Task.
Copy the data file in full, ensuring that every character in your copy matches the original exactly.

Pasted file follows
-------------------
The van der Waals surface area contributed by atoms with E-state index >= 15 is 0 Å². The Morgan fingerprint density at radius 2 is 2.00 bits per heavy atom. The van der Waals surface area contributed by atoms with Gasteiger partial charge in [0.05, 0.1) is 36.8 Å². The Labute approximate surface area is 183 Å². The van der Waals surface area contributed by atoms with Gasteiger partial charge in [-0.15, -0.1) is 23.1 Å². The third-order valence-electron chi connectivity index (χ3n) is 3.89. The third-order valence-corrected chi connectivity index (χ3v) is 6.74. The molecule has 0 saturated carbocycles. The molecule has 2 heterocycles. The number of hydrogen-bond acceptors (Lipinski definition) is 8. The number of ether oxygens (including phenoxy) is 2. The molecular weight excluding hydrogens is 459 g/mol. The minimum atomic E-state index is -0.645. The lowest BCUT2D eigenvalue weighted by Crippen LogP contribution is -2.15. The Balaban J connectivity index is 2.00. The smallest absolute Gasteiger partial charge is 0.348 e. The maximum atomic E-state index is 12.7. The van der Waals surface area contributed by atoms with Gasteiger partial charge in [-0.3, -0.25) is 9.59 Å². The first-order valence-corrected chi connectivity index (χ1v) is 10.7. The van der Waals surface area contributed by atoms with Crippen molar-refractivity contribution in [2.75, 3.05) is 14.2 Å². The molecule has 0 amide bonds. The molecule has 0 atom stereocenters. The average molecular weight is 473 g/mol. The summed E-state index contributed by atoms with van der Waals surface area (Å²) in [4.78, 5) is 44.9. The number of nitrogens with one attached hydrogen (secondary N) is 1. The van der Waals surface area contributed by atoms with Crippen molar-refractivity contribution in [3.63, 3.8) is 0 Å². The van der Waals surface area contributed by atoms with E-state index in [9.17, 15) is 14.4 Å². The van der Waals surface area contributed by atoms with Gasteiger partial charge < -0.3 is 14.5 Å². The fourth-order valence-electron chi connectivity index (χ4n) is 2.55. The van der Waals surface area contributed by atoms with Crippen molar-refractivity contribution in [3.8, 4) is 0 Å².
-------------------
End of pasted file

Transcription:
The van der Waals surface area contributed by atoms with E-state index >= 15 is 0 Å². The Morgan fingerprint density at radius 2 is 2.00 bits per heavy atom. The van der Waals surface area contributed by atoms with Gasteiger partial charge in [0.05, 0.1) is 36.8 Å². The Labute approximate surface area is 183 Å². The van der Waals surface area contributed by atoms with Gasteiger partial charge in [-0.15, -0.1) is 23.1 Å². The third-order valence-electron chi connectivity index (χ3n) is 3.89. The third-order valence-corrected chi connectivity index (χ3v) is 6.74. The molecule has 0 saturated carbocycles. The molecule has 2 heterocycles. The number of hydrogen-bond acceptors (Lipinski definition) is 8. The number of ether oxygens (including phenoxy) is 2. The molecular weight excluding hydrogens is 459 g/mol. The minimum atomic E-state index is -0.645. The lowest BCUT2D eigenvalue weighted by Crippen LogP contribution is -2.15. The Balaban J connectivity index is 2.00. The smallest absolute Gasteiger partial charge is 0.348 e. The maximum atomic E-state index is 12.7. The van der Waals surface area contributed by atoms with Gasteiger partial charge in [-0.3, -0.25) is 9.59 Å². The first-order valence-corrected chi connectivity index (χ1v) is 10.7. The van der Waals surface area contributed by atoms with Crippen molar-refractivity contribution in [2.75, 3.05) is 14.2 Å². The molecule has 0 amide bonds. The molecule has 0 atom stereocenters. The average molecular weight is 473 g/mol. The summed E-state index contributed by atoms with van der Waals surface area (Å²) in [4.78, 5) is 44.9. The number of nitrogens with one attached hydrogen (secondary N) is 1. The van der Waals surface area contributed by atoms with Crippen molar-refractivity contribution in [3.63, 3.8) is 0 Å². The van der Waals surface area contributed by atoms with E-state index in [9.17, 15) is 14.4 Å². The van der Waals surface area contributed by atoms with Gasteiger partial charge < -0.3 is 14.5 Å². The fourth-order valence-electron chi connectivity index (χ4n) is 2.55. The van der Waals surface area contributed by atoms with Crippen molar-refractivity contribution in [3.8, 4) is 0 Å².